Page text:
What undergraduate degree best increases the chance of acceptance into DS?

miamorcita2008

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Hello!

I am a freshman in college and I am thinking in get a Bachelors Degree in Human Nutrition and then apply to Dental School, should I do this or major in something else such as Biology or Biochemistry?
Thank you very much for your help!!
:confused:
 

DDSelin2mori

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Hello!

I am a freshman in college and I am thinking in get a Bachelors Degree in Human Nutrition and then apply to Dental School, should I do this or major in something else such as Biology or Biochemistry?
Thank you very much for your help!!
:confused:
As far as I know major doesn't matter. Just your GPA is very important
 

fillmein05

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Hello!

I am a freshman in college and I am thinking in get a Bachelors Degree in Human Nutrition and then apply to Dental School, should I do this or major in something else such as Biology or Biochemistry?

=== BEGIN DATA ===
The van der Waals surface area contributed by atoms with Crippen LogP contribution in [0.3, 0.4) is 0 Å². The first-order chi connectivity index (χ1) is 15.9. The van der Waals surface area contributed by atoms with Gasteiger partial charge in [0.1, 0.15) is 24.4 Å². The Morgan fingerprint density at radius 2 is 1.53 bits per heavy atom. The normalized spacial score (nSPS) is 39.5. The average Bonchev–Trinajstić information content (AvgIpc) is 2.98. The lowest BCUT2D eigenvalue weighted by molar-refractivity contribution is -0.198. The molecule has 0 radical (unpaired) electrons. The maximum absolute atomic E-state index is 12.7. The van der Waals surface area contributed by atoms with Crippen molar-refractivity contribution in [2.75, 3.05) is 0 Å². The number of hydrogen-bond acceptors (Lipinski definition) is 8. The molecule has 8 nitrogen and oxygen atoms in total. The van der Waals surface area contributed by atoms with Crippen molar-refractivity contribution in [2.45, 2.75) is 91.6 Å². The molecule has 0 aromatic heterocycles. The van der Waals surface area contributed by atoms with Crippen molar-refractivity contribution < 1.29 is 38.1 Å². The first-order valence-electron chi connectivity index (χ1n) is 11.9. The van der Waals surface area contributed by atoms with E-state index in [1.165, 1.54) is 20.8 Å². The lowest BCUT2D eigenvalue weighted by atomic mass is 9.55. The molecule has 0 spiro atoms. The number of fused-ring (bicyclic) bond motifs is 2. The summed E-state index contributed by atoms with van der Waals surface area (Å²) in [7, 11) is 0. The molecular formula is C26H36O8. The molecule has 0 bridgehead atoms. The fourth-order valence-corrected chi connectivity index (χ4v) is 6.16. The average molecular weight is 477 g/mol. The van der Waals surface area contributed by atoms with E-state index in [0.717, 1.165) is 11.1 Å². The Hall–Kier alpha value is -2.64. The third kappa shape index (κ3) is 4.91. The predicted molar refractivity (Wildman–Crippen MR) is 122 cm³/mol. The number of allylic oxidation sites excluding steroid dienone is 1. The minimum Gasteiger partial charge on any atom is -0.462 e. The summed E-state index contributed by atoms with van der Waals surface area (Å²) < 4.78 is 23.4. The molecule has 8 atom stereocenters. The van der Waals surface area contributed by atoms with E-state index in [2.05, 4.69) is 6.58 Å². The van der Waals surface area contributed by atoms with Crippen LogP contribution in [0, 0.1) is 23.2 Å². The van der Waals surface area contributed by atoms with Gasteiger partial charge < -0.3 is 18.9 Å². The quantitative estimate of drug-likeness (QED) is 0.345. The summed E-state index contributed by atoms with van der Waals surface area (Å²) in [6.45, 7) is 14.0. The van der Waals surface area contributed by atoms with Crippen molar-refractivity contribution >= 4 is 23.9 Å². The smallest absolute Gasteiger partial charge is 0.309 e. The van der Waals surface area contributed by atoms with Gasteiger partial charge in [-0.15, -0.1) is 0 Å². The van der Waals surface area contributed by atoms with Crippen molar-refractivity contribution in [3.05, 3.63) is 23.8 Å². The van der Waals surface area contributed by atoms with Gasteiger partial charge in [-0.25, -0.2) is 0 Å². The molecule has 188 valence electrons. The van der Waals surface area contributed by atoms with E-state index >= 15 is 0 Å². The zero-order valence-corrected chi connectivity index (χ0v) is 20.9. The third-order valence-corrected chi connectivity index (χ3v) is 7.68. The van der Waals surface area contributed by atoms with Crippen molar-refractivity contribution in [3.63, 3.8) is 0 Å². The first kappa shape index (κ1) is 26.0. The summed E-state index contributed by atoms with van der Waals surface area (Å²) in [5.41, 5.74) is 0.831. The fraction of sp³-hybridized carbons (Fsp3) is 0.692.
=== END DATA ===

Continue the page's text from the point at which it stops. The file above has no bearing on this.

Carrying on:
Thank you very much for your help!!
:confused:





Yeah, it doesn't matter at all these days. Actually, some schools even like to see a diverse range of majors from applicants and not just all bio/chem. Do something you like, and just take all the pre-reqs.
 

tamkhan

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Most applicants have degrees that allow them to take several courses in biology and related subjects. Obviously, you want a strong science background, if not for application purposes, then simply for your own good when you enter dental school.

Do what you're comfortable with. I would suggest that you do a major in a bio field, and another major in a concentration of your choice.
 
N

nwdmd

Nutrition sounds great!